(Note, "URS 0 None known" is impossible since, if I have it, I know of a copy—i.e., none of these unique items are on ESTC and, from the perspective of ESTC, all of these are "none known").
This example suggests that the scale is not ideal: it has a peak at URS 6 (which, with URS 4,5,7 constitutes 85%), and is pretty flat at URS 0–3 and URS 8–10. A better scale might require a lower multiplication factor. Rather than multiplying by two each time, if we were to multiply 1.5 by 1.5 etc., and round to whole numbers, the sequence is: 1, 2, 3, 5, 8, 11, 17, 26, 38, 58, 87, 130. Using my proposed PS Scale:
PSS 1 1, unique (11: 2.62%)
PSS 2 2 (12: 2.86%)
PSS 3 3 or 4 (17: 4.05%)
PSS 4 5 to 7 (51: 12.04%)
PSS 5 8 to 10 (38: 9.05%)
PSS 6 11 to 16 (66: 15.71%)
PSS 7 17 to 25 (76: 18.10%)
PSS 8 26 to 37 (63: 15.00%)
PSS 9 38 to 57 (53: 12.62%)
PSS 10 58 to 87 (21: 5%)
PSS 11 88 to 130 (10: 2.38%)
PSS 12 131+ (2: 0.48%)
There is a peak at PSS 7 (which is more modest and, with PSS 6,8,9, constitutes only 61%), and a more even distribution above and below.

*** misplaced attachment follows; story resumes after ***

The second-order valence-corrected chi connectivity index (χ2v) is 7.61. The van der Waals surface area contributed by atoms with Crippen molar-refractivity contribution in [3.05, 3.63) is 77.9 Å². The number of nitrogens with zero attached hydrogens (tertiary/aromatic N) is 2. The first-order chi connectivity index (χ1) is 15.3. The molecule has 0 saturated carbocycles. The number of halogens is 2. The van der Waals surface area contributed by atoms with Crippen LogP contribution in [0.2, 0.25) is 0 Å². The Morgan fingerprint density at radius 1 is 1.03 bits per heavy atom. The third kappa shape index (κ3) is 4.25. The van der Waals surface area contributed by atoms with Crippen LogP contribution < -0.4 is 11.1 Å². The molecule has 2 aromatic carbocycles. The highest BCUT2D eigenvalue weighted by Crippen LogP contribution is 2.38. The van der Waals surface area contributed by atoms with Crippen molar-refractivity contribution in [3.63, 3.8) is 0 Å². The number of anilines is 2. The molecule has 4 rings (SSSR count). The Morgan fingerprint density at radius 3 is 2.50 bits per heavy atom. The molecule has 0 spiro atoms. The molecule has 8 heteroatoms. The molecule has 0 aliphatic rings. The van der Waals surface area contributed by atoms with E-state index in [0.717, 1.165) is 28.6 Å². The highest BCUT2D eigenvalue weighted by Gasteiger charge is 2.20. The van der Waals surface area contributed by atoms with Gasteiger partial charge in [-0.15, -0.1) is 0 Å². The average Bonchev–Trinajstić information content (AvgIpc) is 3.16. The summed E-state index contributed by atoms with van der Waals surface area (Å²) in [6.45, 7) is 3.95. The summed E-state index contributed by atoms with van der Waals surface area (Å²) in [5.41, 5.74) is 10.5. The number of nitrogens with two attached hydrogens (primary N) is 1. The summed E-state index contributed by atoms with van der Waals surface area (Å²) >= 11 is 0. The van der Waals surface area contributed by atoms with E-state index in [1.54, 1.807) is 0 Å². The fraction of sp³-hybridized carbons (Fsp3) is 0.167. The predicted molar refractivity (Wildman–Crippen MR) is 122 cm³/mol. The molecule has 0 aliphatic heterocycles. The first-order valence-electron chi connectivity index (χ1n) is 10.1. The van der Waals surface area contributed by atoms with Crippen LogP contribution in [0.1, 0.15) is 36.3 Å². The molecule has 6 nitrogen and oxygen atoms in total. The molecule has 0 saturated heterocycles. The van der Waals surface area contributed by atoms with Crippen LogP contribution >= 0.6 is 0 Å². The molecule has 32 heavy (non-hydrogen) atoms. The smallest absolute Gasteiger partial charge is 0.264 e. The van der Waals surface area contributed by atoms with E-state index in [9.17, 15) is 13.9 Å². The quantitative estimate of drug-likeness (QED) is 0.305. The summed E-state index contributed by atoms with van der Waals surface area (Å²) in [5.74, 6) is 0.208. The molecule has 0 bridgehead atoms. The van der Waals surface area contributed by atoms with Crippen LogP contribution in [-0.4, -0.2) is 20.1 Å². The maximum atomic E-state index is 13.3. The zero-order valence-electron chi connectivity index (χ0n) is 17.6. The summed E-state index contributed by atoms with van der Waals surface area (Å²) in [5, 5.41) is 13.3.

Two other rarity scales used by coin collectors are the Sheldon rarity scale and the Scholten Rarity Scale. The Sheldon scale ranges from "R1 Common, readily available" to "R8 Unique, or nearly so"; most eighteenth-century books would be at the upper end of the scale (R5 to R8) and only a few of the most common books would sit at R5 (Rare - unlikely more than five at shows or auctions each year)—leaving only three grades for the rest:
R6 Very rare - Almost never seen, only one may be offered for sale in a year’s time [=URS 5 to 7?]
R7 Prohibitively rare - one may be offered for sale once every few years [=URS 2 to 5?]
R8 Unique, or nearly so [=URS 0 to 2?]
The advantage of the Sheldon rarity scale is that it picks up Carter's "frequency of occurrence in the market"—which is important. Some books are not uncommon in institutions but are extremely rare outside of them. (There are scores of Haywood items, for instance, which are recorded in numerous copies, which I have never seen for sale: like a first of Betsy Thoughtless). But, like the numerical Universal Rarity Scale, only a short section of the scale applies to ESTC items and so this scale would also have to be adapted. Which, if I were a dealer, I'd be tempted to do. As a bibliographer, I am not sure I can justify spending any more time on this parlour game.